THE EVERETT ADVOCATE – FRIDAY, NOVEMBER 12, 2021 Page 5 Former deputy fire chief presented with city citation for 32 years of service firefighters who worked and trained under him. He always shared his vast experience and was a true team player who put the safety of his crew and the city above everything. Mike is a quality guy and the City of Everett is a safer community because of his exemplary service.” City Councilor Fred Capone is shown presenting a citation to former Everett Deputy Chief Michael Ragucci for his 32 years of service to the fire department. W ard 1 Councillor Fred Capone and Councillor-at-Large Michael Marchese recently presented former Deputy Fire Chief Michael Ragucci with a citation on behalf of the entire City Council. Members of Ragucci’s former crew were also on hand during the presentation. The citation was given in recognition of Ragucci’s 32 years of service to Everett. He had a very distinguished career and was a decorated member of the Everett Fire Department. Ragucci received a Firefighter of the Year Award, among many other accolades, for his response to the gasoline tanker truck fire at Sweetser Circle/ Main Street in December 2007. Councillor Capone stated, “Mike has had a positive impact on our city and the many DROP-OFF | FROM PAGE 2 drop-off. Those interested in more information on how Operation Christmas Child is making adjustments during its National Collection Week can visit the organization’s Important COVID-19 Updates webpage for the latest information and answers to Frequently Asked Questions. Operation Christmas Child, a project of Samaritan’s Purse, seeks to demonstrate God’s love in a tangible way to children in need around the world and, together with the local church worldwide, to share the Good News of Jesus Christ. Since 1993, Operation Christmas Child has collected and delivered more than 188 million gift-filled shoeboxes to children in more than 160 countries and territories. For Advertising with Results, call The Advocate Newspapers at 617-387-2200 or Info@advocatenews.net Lawrence A. Simeone Jr. Attorney-at-Law ~ Since 1989 ~ * Corporate Litigation * Criminal/Civil * MCAD * Zoning/Land Court * Wetlands Litigation * Workmen’s Compensation * Landlord/Tenant Litigation * Real Estate Law * Construction Litigation * Tax Lein * Personal Injury * Bankruptcy * Wrongful Death * Zoning/Permitting Litigation 300 Broadway, Suite 1, Revere * 781-286-1560 Lsimeonejr@simeonelaw.net

Page 6 THE EVERETT ADVOCATE – FRIDAY, NOVEMBER 12, 2021 AUTOTECH DRIVE IT - PUSH IT - TOW IT! Cold Hard Cash for Your Vehicle! RIVE IT - PUSH IT - TOW IT $$ CASH FOR YOUR CAR, TRUCK OR SUV! $$ Get your vehicle Winter Ready! We offer a Winter Inspection Service that includes: • Oil Filter Change • Anti-Freeze Check • Complete Safety Check Only $39.95 2012 KIA SPORTAGE All Wheel Drive, Most Power Options, Runs Great, Only 95K Miles, Warranty! TRADES WELCOME! $11,900 Financing Available! 1236 EasternAve • Malden EddiesAutotech.com (Most vehicles) 2010 NISSAN MAXIMA Loaded, Leather Interior, Just Serviced, Warranty, Runs Beautiful, Only 160K Miles! TRADES WELCOME! $7,995 We Pay Cash For Your Vehicle! EPD makes $4,100 donation to Special Olympics (781) 321-8841 • (617) 571-9869 Easy Police Chief Steven Mazzie and the Everett Police Department presented a check for $4,100 to Special Olympics Massachusetts on November 5. The funds were raised during the department’s Goatees for a Cause event last month. (Photo Courtesy of the Everett Police Department)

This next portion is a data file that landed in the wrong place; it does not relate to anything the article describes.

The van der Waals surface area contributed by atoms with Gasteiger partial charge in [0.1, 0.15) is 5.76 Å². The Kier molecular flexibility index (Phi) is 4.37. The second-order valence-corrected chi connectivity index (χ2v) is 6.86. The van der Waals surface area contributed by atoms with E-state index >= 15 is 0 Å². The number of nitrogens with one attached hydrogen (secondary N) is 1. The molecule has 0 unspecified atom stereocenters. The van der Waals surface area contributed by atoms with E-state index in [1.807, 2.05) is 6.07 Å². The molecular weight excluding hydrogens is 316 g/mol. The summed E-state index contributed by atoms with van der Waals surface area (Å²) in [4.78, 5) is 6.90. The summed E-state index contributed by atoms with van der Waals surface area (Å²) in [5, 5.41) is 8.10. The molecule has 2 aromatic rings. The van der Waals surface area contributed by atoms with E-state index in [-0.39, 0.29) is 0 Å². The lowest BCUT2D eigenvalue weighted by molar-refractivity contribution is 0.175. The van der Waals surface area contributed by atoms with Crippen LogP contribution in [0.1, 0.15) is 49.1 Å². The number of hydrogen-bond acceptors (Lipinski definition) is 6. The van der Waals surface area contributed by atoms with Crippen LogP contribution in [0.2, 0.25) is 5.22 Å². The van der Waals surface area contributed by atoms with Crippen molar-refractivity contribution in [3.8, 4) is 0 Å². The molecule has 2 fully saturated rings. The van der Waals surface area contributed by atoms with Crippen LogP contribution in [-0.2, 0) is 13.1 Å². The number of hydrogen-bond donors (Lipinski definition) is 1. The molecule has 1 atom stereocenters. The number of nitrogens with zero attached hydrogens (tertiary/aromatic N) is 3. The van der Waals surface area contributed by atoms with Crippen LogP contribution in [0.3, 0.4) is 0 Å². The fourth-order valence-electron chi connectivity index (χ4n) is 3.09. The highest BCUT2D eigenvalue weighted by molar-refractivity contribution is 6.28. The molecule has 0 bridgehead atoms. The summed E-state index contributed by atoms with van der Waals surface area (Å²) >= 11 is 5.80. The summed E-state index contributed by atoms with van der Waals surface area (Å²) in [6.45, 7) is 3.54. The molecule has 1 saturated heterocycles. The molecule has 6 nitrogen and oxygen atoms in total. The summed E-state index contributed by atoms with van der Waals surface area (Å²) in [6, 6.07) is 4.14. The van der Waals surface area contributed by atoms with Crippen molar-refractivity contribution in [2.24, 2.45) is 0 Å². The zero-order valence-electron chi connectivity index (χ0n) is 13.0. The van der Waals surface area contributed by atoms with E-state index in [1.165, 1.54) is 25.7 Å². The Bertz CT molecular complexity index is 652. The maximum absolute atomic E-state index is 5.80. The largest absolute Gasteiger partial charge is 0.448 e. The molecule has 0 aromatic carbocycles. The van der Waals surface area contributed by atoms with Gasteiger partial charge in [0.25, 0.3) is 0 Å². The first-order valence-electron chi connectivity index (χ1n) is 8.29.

THE EVERETT ADVOCATE – FRIDAY, NOVEMBER 12, 2021 Page 7 Miss Rosemarie Hair Stylist celebrates 60 years in business City Councilor Fred Capone and wife, Michelle present flowers to Miss Rosemarie on her 60 year anniversary in business. R osemarie Vinci Mugherini, the founder and proprietor of Miss Rosemarie Hair Stylist, recently celebrated 60 years in business. Everett Councillors Fred Capone, Michael McLaughlin, Stephanie Martins and Richard Dell Isola recently presented her a citation on behalf of the entire City Council. Rosemarie first opened her doors on March 6, 1961, and she has served multiple generations of clients ever since. Rosemarie was a trailblazer, opening one of the first, if not the first, female-owned businesses in Everett. After 60 years of service, her salon is perhaps the longest continuously operated sole proprietorship in the city. What an incredible achievement! On hand to celebrate with her were many family members, including her husband, RichROSEMARIE | SEE PAGE 18 A Generous Donation James Mitchell, publisher of The Advocate Newspapers, Inc., recently presented a donation to Rebecca Delima of the Everett Crimson Tide C-Team to benefit the team’s upcoming competition in Florida. Rebecca is also a student at the Pioneer Charter School of Science. (Advocate Photo by Christopher Roberson)